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For Igbokwe, it helped to shoot him up to national limelight, and to cement the part he has chosen…the part of a crusader, a campaigner for whatever he believes is in his interest. And when such interest collided with that of his Igbo ethnic group, he never hesitated to protect the former, and berate the latter.

He has established himself largely as anti Igbo, or simply anti any interest that does not promote his own political or personal interest. He has not looked back, and fortune, it must be said, has smiled on him.

As a crusader, it is hard to pin Igbokwe down to any particular beliefs or principles. His, it seems, changes with new realities. He had started his life as an activist in the 90s first by highlighting the marginalisation his Igbo ethnic group suffered in Nigeria, which according to him, had continued since the end of the civil war in 1970. And second by aligning with the famous NADECO movement formed in the aftermath of the June 12 debacle.

He spoke out loudly and vigorously campaigned against that unfortunate cancellation of 1993 election. He stood firmly against political injustice, and was all for the restoration of MKO Abiola’s mandate. The prevailing political opinion within the NADECO rank at the time was restructuring and true federalism. Igbokwe was all for it and spoke for it with as much vigour as he demanded that Abiola be allowed to govern.

In 1995, he wrote his first book, titled “Igbos: 25 Years After Biafra,” a book described as being “of mediocre quality” and its analysis as “a wash,” by seasoned writer and lecturer, Obi Nwakama. But Nwakama admits that the book did its job of putting across the message he intended to pass… the message of Igbo marginalisation. The book must have done well financially too, for Igbokwe said he became a millionaire after its launch.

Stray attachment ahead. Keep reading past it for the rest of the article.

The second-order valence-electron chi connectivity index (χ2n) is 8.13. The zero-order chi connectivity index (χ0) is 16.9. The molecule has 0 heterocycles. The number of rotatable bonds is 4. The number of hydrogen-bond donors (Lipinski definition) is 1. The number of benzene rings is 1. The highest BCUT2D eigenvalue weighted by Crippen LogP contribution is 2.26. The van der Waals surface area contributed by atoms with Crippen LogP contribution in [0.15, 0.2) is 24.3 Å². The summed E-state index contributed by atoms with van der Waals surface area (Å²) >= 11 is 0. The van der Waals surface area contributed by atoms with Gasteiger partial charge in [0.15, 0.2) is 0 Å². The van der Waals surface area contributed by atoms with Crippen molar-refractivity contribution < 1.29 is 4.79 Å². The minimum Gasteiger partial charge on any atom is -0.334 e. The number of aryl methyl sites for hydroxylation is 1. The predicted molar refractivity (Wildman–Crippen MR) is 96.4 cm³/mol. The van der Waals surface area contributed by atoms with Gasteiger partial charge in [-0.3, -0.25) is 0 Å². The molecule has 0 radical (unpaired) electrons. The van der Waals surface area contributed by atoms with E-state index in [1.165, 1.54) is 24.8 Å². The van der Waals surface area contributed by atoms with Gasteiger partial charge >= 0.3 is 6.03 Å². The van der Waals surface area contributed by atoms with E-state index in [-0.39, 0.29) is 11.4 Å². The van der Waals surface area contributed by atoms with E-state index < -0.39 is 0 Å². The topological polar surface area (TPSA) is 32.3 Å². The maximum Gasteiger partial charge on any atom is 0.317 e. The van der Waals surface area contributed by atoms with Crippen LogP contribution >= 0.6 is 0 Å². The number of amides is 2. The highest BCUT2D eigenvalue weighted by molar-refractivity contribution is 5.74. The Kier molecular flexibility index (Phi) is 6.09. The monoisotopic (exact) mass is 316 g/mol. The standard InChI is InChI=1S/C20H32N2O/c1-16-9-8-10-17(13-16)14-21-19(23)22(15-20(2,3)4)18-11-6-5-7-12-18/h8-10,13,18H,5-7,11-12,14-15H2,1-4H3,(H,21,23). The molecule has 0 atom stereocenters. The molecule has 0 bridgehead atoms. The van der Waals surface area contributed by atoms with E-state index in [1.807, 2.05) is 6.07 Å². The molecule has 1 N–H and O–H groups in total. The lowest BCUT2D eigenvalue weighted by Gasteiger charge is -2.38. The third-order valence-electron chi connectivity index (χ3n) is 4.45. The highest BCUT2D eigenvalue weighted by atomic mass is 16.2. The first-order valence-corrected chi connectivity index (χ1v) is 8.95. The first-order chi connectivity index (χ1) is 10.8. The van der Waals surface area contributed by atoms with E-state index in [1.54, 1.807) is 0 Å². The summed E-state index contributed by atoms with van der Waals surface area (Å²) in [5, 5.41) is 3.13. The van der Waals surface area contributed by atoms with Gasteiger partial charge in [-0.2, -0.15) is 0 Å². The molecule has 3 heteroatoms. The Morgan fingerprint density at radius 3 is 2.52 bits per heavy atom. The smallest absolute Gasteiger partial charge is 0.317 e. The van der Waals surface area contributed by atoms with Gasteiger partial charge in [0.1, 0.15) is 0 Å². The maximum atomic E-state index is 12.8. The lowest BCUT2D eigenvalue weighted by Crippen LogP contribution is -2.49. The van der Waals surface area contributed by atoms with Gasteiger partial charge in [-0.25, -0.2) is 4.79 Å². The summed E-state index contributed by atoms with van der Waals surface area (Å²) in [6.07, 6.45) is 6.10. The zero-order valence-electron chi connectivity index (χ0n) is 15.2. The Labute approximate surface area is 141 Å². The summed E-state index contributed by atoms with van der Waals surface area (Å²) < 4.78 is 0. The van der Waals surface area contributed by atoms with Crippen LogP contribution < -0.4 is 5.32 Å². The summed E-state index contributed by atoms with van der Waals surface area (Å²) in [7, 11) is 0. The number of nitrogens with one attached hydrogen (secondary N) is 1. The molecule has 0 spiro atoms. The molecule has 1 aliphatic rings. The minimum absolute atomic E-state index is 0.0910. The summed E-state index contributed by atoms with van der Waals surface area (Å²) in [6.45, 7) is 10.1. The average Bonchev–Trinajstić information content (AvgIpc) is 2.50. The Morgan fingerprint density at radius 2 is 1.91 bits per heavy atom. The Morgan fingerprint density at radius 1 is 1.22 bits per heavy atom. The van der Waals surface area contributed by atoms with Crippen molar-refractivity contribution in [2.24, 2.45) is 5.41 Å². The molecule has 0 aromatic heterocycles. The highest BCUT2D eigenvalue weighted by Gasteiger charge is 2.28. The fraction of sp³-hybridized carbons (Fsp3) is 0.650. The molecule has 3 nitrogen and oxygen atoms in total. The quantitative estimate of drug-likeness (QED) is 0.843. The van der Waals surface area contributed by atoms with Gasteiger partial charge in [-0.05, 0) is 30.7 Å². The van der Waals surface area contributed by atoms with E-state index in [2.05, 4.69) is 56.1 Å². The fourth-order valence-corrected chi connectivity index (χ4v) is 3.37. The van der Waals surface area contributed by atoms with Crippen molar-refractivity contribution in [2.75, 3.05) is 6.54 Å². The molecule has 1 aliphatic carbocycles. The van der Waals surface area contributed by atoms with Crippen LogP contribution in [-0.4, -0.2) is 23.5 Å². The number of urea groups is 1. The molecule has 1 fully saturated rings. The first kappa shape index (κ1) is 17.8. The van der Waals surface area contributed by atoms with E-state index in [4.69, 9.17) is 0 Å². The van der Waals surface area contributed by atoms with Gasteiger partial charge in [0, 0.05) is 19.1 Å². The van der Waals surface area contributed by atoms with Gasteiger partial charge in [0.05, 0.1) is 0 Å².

NADECO birthed the Pro Democracy movement which later metamorphosed into the Alliance for Democracy (AD) and Igbokwe was part of it all. He was discovered by the new sheriff of South West politics, Senator Bola Ahmed Tinubu and it has been a rollercoaster ride.

In 2006, Tinubu made him pioneer General Manager of LASIMRA. That same year, he became the Publicity Secretary of Lagos Action Congress. A job he has kept even as the party changed to Action Congress of Nigeria and now All Progressive Congress (APC). Having spent over 10 years at LASIMRA, in 2015, the new Lagos governor, Akinwumi Ambode moved him to Wharf Landing Fees Collecting Authority Apapa where he now serves as chairman.

But Igbokwe is rarely known for his job at Apapa. He largely made his name as publicity secretary who speaks what he believes to be the mind of his employers. He has been very successful at it, and according to him, it has “opened the doors of the rich and poor… opened the inner ways, byways, subways, expressways and highways to the corridors of power in Nigeria.”